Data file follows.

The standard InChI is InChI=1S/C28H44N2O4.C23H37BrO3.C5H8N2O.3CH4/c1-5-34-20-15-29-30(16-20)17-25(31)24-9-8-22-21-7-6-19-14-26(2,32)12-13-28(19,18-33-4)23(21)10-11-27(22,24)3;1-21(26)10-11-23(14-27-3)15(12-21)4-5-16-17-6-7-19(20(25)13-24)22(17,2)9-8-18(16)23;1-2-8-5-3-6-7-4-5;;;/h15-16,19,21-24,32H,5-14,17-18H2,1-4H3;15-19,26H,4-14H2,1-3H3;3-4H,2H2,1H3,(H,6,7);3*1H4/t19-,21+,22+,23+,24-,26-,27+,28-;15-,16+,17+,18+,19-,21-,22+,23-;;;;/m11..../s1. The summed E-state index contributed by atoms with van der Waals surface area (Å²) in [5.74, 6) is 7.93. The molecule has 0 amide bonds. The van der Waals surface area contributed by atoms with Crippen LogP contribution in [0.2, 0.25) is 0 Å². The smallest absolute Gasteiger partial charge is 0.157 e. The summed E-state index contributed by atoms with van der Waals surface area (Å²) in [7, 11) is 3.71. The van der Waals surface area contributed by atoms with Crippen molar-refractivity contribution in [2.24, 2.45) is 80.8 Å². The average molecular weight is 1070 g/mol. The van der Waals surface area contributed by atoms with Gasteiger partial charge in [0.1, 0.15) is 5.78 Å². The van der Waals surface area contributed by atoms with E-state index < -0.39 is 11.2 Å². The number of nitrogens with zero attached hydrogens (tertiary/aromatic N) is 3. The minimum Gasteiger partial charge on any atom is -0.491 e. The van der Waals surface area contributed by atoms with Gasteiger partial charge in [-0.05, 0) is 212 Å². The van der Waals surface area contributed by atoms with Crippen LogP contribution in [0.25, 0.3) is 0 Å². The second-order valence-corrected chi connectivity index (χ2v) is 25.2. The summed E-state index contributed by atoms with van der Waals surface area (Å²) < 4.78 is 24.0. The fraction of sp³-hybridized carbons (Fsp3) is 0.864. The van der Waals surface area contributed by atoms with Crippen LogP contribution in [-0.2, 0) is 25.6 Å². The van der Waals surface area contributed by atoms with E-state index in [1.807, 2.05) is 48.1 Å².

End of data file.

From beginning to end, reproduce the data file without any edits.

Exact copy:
The standard InChI is InChI=1S/C28H44N2O4.C23H37BrO3.C5H8N2O.3CH4/c1-5-34-20-15-29-30(16-20)17-25(31)24-9-8-22-21-7-6-19-14-26(2,32)12-13-28(19,18-33-4)23(21)10-11-27(22,24)3;1-21(26)10-11-23(14-27-3)15(12-21)4-5-16-17-6-7-19(20(25)13-24)22(17,2)9-8-18(16)23;1-2-8-5-3-6-7-4-5;;;/h15-16,19,21-24,32H,5-14,17-18H2,1-4H3;15-19,26H,4-14H2,1-3H3;3-4H,2H2,1H3,(H,6,7);3*1H4/t19-,21+,22+,23+,24-,26-,27+,28-;15-,16+,17+,18+,19-,21-,22+,23-;;;;/m11..../s1. The summed E-state index contributed by atoms with van der Waals surface area (Å²) in [5.74, 6) is 7.93. The molecule has 0 amide bonds. The van der Waals surface area contributed by atoms with Crippen LogP contribution in [0.2, 0.25) is 0 Å². The smallest absolute Gasteiger partial charge is 0.157 e. The summed E-state index contributed by atoms with van der Waals surface area (Å²) in [7, 11) is 3.71. The van der Waals surface area contributed by atoms with Crippen molar-refractivity contribution in [2.24, 2.45) is 80.8 Å². The average molecular weight is 1070 g/mol. The van der Waals surface area contributed by atoms with Gasteiger partial charge in [0.1, 0.15) is 5.78 Å². The van der Waals surface area contributed by atoms with E-state index < -0.39 is 11.2 Å². The number of nitrogens with zero attached hydrogens (tertiary/aromatic N) is 3. The minimum Gasteiger partial charge on any atom is -0.491 e. The van der Waals surface area contributed by atoms with Gasteiger partial charge in [-0.05, 0) is 212 Å². The van der Waals surface area contributed by atoms with Crippen LogP contribution in [0.25, 0.3) is 0 Å². The second-order valence-corrected chi connectivity index (χ2v) is 25.2. The summed E-state index contributed by atoms with van der Waals surface area (Å²) < 4.78 is 24.0. The fraction of sp³-hybridized carbons (Fsp3) is 0.864. The van der Waals surface area contributed by atoms with Crippen LogP contribution in [-0.2, 0) is 25.6 Å². The van der Waals surface area contributed by atoms with E-state index in [1.807, 2.05) is 48.1 Å².